Just how far would you travel to disrupt a wedding? Michael Winterbottom’s latest feature sees British-Indian Jay, played by Dev Patel, travel to Pakistan for upcoming nuptials. It isn’t immediately clear who Jay is, or how he has come to be an invitee. But long before he gets to the wedding, before he even buys two guns and plenty of duct tape en route, Patel’s grim, determined demeanour gives him away. This is one guest whose intentions are not to celebrate.
Silently manoeuvring through the bridal house, Jay succeeds in a strategic capture of the bride, Samira, taking her hostage before hitting the road to unite her with her lover. Patel plays up Jay’s inner conflict, never quite making it clear whether it is greed, desperation or even desire that drives him. Once again, Patel proves himself to be an actor deserving of worthier material, delivering each instruction with an unwavering façade of confidence, masking his uncertainty and fear. There is little dialogue unless expositional, allowing Jay to stride purposefully through steps of his plan towards the paycheck he covets. Following him doing so, Giles Nuttgens’ camera is tame, sticking closely to the protagonist. Indian and Pakistani land and cityscapes blur, hardly acknowledged and even more rarely appreciated.
Radhika Apte’s Samira is a pivotal character in terms of the film’s development after its first act. As she graduates from silent hostage to co-conspirator, Samira adopts shades of femme fatale, without time to make this transition delicious. Apte’s defiance drives a believable performance, but lacks the energy or likeability to score empathy. Described as impulsive and even crazy at one point, Samira’s true potential is never explored, frustratingly held back in favour of predictability.
Despite the unmistakeable John Le Carre-esque tone, the film never takes a sudden turn that might be expected of the genre. Winterbottom is content to let the story plod along, dissecting the burgeoning relationship between the two fugitives. Missing the opportunity for the playful criminal-hostage dynamic of films like Out of Sight or even From Dusk ‘Til Dawn, Winterbottom chooses instead to keep a serious tone, drying out moments that could have approached tenderness. When an unavoidable power struggle develops, it is tense, but never quite reaches thrilling heights, and the film lacks a third act bite. With a sort of smug aura of relief, Winterbottom settles for inevitability in the end.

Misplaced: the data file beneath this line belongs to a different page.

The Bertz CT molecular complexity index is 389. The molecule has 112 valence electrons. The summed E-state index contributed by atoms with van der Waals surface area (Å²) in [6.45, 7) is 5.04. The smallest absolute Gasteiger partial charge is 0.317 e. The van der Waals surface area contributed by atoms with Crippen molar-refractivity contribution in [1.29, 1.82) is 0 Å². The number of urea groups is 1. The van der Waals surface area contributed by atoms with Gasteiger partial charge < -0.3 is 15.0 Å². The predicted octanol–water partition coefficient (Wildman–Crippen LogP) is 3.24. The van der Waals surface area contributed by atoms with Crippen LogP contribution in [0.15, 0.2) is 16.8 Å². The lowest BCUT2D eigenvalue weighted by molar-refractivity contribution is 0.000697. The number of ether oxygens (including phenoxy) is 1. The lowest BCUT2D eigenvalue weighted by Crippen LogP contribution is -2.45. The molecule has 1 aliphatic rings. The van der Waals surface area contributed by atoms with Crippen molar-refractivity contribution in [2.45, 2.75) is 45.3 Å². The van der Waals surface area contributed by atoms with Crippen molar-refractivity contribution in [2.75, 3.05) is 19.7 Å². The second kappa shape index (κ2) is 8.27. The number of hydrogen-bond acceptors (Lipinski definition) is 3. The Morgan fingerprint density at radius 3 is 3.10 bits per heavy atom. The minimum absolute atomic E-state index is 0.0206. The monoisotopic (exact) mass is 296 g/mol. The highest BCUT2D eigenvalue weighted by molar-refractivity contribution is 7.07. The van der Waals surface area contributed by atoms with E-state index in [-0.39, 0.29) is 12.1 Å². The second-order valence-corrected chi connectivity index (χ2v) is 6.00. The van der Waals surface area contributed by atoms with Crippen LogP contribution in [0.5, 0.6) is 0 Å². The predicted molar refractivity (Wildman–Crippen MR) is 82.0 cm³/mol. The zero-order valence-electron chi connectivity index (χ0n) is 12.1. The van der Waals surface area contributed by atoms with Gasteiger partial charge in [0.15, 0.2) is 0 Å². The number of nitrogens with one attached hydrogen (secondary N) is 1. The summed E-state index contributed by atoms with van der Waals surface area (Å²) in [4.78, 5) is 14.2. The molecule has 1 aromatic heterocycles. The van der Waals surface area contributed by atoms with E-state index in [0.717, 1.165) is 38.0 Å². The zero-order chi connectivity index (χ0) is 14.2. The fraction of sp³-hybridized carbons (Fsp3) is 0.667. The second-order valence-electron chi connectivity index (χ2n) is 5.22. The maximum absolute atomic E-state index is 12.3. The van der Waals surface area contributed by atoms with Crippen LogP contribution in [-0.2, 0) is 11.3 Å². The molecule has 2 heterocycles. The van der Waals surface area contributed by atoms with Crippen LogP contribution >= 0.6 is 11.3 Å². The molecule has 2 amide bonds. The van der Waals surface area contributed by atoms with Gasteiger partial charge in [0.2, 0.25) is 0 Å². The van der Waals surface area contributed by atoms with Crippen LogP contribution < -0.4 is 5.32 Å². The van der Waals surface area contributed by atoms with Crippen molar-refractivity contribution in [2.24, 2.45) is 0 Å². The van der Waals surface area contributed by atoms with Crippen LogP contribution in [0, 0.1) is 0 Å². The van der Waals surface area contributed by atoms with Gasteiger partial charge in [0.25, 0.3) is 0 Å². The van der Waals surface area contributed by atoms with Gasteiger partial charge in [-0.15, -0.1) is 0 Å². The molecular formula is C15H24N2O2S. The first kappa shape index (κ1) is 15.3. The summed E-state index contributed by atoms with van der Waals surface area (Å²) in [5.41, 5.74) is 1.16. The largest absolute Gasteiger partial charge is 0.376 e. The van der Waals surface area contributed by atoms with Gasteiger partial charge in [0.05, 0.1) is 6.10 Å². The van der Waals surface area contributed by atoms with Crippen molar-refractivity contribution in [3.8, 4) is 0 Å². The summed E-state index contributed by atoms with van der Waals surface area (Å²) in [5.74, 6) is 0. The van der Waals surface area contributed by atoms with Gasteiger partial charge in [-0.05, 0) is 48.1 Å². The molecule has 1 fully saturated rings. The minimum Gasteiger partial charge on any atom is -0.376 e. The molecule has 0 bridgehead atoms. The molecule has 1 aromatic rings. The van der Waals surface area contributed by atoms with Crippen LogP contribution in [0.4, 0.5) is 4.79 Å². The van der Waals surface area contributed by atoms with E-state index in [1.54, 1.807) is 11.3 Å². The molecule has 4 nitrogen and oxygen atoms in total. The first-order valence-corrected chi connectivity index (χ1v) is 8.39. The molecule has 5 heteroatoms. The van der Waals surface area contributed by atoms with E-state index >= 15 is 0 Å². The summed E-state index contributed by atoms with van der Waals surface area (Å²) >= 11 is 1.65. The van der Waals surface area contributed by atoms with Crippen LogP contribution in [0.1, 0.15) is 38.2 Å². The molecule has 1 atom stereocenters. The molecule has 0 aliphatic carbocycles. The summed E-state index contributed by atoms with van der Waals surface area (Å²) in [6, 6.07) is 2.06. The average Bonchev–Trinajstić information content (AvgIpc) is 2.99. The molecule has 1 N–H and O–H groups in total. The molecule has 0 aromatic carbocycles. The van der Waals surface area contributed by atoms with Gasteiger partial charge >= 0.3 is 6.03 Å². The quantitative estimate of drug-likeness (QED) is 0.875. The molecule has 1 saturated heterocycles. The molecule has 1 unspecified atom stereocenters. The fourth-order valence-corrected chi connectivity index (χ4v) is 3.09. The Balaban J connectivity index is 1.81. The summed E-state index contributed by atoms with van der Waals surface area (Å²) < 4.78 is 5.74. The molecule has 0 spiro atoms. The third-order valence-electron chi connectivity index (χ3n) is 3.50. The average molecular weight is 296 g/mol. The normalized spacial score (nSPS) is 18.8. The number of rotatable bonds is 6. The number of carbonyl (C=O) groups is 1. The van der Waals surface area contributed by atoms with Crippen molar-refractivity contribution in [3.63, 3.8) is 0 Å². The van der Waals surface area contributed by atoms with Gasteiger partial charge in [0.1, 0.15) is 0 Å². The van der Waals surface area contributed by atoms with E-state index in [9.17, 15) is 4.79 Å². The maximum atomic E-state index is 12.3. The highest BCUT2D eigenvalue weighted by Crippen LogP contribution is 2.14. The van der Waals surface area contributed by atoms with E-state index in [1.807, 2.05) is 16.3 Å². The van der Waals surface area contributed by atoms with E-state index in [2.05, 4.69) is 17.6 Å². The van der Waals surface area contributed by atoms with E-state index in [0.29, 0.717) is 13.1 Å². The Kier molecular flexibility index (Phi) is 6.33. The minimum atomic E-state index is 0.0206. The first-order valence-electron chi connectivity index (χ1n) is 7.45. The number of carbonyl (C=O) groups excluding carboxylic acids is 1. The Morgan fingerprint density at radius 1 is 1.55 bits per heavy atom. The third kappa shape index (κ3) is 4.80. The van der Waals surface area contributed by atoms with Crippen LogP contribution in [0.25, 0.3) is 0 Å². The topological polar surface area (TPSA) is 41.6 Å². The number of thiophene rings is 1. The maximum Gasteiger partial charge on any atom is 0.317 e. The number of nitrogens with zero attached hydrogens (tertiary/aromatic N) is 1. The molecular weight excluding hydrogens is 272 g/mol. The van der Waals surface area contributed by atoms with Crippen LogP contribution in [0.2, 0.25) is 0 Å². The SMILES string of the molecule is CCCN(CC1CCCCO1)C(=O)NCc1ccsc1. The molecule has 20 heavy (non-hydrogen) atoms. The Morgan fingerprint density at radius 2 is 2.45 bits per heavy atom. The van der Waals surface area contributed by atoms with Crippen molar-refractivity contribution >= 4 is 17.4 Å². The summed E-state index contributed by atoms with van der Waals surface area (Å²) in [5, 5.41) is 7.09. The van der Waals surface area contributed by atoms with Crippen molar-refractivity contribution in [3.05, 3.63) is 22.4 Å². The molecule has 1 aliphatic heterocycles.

What is truly disappointing about The Wedding Guest is that it wastes so many opportunities to excel. Within the story there are obvious chances for the tension to mount – deaths that never arouse a police reaction, shady figures that appear and fade away without fanfare. With an absence of any real stakes, it is a shame to see these prospective additives – openings to further danger or intrigue – fall by the side of the arid road. It represents a step towards comfort for Winterbottom, whose oeuvre is largely made up of films with a political agenda. Gone are the naturalistic attempts at improvised dialogue, the handheld and gritty camerawork. Here the aesthetic is smooth, professional and yet unadventurous – safe. In spite of Patel’s strong performance, an unremarkable script and lazy direction let The Wedding Guest languish, never going out of its way to impress or thrill.
Thriller | UK, 2019 | 15 | Glasgow Film Festival | Park Circus | Release Date UK TBC | Dir. Michael Winterbottom | Dev Patel, Radhika Apte, Jim Sarbh